My two youngest daughters were building sandcastles the other night.
No, not on the beach sadly (we’re landlocked Coloradans), but at the sand volleyball court at church.
After several minutes, the older one came up to me, visibly upset because her younger sister had rewarded her and her labor of love with the destruction of it.
Which of course begged the question: Why was she so upset about something that she knew was not going to exist for very long anyway? Something, we certainly couldn’t bring home with us, let alone preserve for any length of time.
After thinking on this for awhile and reflecting on my recent conversation with Bob Baxley, I came to a simple, rational conclusion.
The reason she was so upset was because she put thought into her creation, and time and effort crafting it, and likely wanting to share her proud achievement with her audience, aka her mother and I.
That’s when Bob’s words struck an even deeper chord in me.
Every one of us software designers truly are building sandcastles on the beach. Nothing we design will be around for any significant length of time.
Caution, pondering that truth too deeply may yield significant amounts of disappointment and discouragement.
It’s interesting to me how the hourglass has become the iconic metaphor of this temporal and fleeting life. Looking back toward the end of a well-lived one, many would say that the sand has passed through rather quickly.
Hmm, there’s the sand again.
Now what if we considered every grain of sand surrounding our sandcastles as a precious fellow human life, that could be dramatically improved and radically changed in some way by the sandcastle that we built, even if just for a short period of time.
Now think about the countless grains of sand, there are on the beach. I can’t even begin to imagine, or even count that high. In fact, there’s only One who can.
Psalm 139:17-18 says, “How precious to me are your thoughts, oh God. How vast is the sum of them. If I would count them, they are more than the sand.”
Wow. Tangent, but wow.
If your work could potentially, (and it can) reach and radically impact hundreds of millions. Would all the blood, sweat, tears, and sandcastle crushing be worth it?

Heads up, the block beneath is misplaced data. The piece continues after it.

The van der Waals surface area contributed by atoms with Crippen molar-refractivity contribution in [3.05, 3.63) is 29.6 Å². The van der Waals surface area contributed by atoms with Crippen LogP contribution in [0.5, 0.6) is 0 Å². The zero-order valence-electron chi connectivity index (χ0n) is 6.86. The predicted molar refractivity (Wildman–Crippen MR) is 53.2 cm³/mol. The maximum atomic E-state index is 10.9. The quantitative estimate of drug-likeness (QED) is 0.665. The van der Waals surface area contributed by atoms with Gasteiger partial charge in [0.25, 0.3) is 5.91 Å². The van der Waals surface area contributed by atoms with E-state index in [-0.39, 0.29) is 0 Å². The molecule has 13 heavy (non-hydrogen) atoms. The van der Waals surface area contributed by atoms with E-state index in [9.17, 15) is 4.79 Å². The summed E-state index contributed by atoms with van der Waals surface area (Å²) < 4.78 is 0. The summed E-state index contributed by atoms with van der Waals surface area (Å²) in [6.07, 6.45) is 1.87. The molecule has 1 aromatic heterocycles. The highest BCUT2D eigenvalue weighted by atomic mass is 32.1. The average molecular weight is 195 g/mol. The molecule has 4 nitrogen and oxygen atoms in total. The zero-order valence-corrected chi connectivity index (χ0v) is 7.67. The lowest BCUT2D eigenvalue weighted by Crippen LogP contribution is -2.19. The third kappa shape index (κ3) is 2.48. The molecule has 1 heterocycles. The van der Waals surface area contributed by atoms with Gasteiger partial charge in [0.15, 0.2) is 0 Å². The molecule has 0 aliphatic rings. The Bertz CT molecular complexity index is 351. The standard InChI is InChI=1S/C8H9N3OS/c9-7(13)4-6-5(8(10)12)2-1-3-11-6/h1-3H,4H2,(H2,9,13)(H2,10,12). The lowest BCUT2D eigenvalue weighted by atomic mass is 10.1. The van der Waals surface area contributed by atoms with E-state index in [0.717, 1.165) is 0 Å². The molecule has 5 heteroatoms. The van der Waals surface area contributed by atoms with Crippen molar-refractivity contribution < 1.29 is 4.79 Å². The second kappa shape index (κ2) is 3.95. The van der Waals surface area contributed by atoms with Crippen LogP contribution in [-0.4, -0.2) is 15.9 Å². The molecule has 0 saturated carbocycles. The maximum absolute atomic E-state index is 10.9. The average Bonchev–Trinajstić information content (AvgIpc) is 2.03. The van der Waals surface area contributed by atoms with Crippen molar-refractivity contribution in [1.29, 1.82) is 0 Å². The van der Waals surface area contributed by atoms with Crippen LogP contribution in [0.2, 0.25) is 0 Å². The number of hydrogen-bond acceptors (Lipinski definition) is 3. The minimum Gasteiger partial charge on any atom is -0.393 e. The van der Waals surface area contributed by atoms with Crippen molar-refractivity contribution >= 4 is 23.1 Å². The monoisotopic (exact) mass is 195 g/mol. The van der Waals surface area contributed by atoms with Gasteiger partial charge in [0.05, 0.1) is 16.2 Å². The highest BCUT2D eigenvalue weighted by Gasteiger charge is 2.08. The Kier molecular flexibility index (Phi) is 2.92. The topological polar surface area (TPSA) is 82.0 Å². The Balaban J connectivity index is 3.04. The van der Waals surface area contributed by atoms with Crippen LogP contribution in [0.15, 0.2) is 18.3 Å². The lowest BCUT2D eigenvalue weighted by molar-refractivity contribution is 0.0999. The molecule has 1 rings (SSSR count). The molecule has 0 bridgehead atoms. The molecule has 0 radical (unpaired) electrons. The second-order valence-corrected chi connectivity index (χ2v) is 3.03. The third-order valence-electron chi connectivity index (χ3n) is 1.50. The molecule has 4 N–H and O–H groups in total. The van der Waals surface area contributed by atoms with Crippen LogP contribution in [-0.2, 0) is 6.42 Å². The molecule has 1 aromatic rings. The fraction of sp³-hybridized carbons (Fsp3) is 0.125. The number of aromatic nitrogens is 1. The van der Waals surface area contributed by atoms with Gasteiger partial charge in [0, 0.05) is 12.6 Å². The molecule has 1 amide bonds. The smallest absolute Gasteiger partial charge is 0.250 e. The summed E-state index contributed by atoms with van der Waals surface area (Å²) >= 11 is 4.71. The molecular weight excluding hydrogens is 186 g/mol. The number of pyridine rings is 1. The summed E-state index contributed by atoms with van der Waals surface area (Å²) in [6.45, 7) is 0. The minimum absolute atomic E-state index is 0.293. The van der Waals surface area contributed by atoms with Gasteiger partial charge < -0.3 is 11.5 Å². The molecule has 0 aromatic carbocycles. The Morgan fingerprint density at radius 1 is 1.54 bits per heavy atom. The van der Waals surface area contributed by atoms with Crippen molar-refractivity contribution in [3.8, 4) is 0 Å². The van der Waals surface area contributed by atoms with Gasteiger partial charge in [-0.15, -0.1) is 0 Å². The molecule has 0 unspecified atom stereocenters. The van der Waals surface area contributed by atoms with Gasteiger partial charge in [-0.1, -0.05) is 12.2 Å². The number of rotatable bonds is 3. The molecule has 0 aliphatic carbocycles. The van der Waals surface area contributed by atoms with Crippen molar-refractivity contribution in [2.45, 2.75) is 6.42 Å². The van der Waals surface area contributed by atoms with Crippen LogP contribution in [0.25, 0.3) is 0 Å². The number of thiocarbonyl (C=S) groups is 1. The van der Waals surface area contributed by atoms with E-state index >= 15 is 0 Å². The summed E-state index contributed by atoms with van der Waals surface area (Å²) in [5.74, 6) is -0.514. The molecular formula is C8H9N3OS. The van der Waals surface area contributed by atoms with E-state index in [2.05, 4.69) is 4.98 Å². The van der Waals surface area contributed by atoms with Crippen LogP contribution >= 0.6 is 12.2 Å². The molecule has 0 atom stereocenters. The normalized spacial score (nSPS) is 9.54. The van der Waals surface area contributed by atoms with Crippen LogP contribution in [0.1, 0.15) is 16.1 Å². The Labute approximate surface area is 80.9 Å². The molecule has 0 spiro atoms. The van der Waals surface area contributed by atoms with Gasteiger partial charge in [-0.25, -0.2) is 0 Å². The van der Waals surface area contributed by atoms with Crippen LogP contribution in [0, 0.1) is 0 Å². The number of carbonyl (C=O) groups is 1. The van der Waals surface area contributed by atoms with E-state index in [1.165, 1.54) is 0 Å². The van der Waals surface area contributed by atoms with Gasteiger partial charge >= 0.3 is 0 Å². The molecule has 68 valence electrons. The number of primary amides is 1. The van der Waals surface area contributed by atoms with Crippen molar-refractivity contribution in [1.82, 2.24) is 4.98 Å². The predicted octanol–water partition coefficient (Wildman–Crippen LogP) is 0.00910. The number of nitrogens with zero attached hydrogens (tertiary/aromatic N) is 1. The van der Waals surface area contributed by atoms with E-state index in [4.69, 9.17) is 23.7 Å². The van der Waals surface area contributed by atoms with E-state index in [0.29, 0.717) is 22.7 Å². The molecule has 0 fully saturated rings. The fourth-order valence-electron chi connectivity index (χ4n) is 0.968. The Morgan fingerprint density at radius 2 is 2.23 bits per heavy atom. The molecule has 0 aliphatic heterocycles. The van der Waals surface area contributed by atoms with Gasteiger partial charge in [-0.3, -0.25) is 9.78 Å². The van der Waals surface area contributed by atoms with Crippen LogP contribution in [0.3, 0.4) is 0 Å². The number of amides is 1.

I think most of us would say, yes.
Now what if our work only really reaches and touches just a few of those grains comparatively, but does so in a way that changes their lives, their world forever, and for the better.
Would we still be able to say that all the blood, sweat, tears, and castle crushing was worth it?
I still believe most of us would say yes.
Several years ago, I watched a television series called Mr. Robot.
At the end of one of the episodes, Elliot, the main character, who’s a hacker massively struggling with his identity and whether to use his super power for good or evil, says something really profound that I wanted to hold on to. He said:
“My father picked me up from school one day, and we played hooky and went to the beach. It was too cold to go in the water, so we sat on a blanket and ate pizza.
When I got home my sneakers were full of sand, and I dumped it on my bedroom floor. I didn’t know the difference, I was six.
My mother screamed at me for the mess, but he wasn’t mad. He said that long ago, the world’s shifting, and ocean moving brought that sand to that spot on the beach, and then I took it away.
“Every day” he said, “we change the world”.
Which is a nice thought until I think about how many days and lifetimes I would need to bring a shoe full of sand home until there is no beach…until it made a difference to anyone.
Every day we change the world. But to change the world in a way that means anything…that takes more time than most people have. It never happens all at once. It’s slow. It’s methodical. It’s exhausting.
We don’t all have the stomach for it.”
Pretty heavy, right?
As software designers, our work is perishable. We throw away more work than any of our fellow software disciplines do, but we do it willingly so we can make a difference and change the world, even if only for one grain of sand at a time.
There’s an old fable about a man who was walking along the beach. He looks off in the distance and he sees a young boy continuously picking things up from the sand and throwing them into the ocean.
As the man drew closer, he saw what looked like tens of thousands of starfish washed up along the sand. Filled with curiosity, the man asked the boy, what are you doing? The boy replied, I’m throwing these starfish back into the ocean. If I don’t they’ll die. The man scoffed, you can’t possibly make a difference.
Look at all the starfish, there are upon the sand. Well, the boy looked down and frowned for a second and then proceeded to bend down to pick up another starfish. After throwing it back into the ocean, he turned to the man with a satisfied look on his face and said, I made a difference for that one.
Knowing we’re all building sandcastles on the beach that could make a huge difference for whether it’s 1 million or just that one.
Let’s be okay with and even lean into crushing our sandcastles more to create the best one we can.
The one we’re proud of.
And yes, the one that will eventually erode.
You see whether we have the stomach for it or not, the sands of time will not cease to continue running through our proverbial hourglasses.
But just think one day we’ll look back. Likely at our screenshots and case studies because well, sandcastles, and we’ll proudly say,
Look what I made with my friends.
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Definitely check out the latest User Defenders: Podcast episode 078: There and Back (and Forward) Again with Bob Baxley.
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Thanks again so much for listening, and last but not least I want to say, as always…fight on my friends!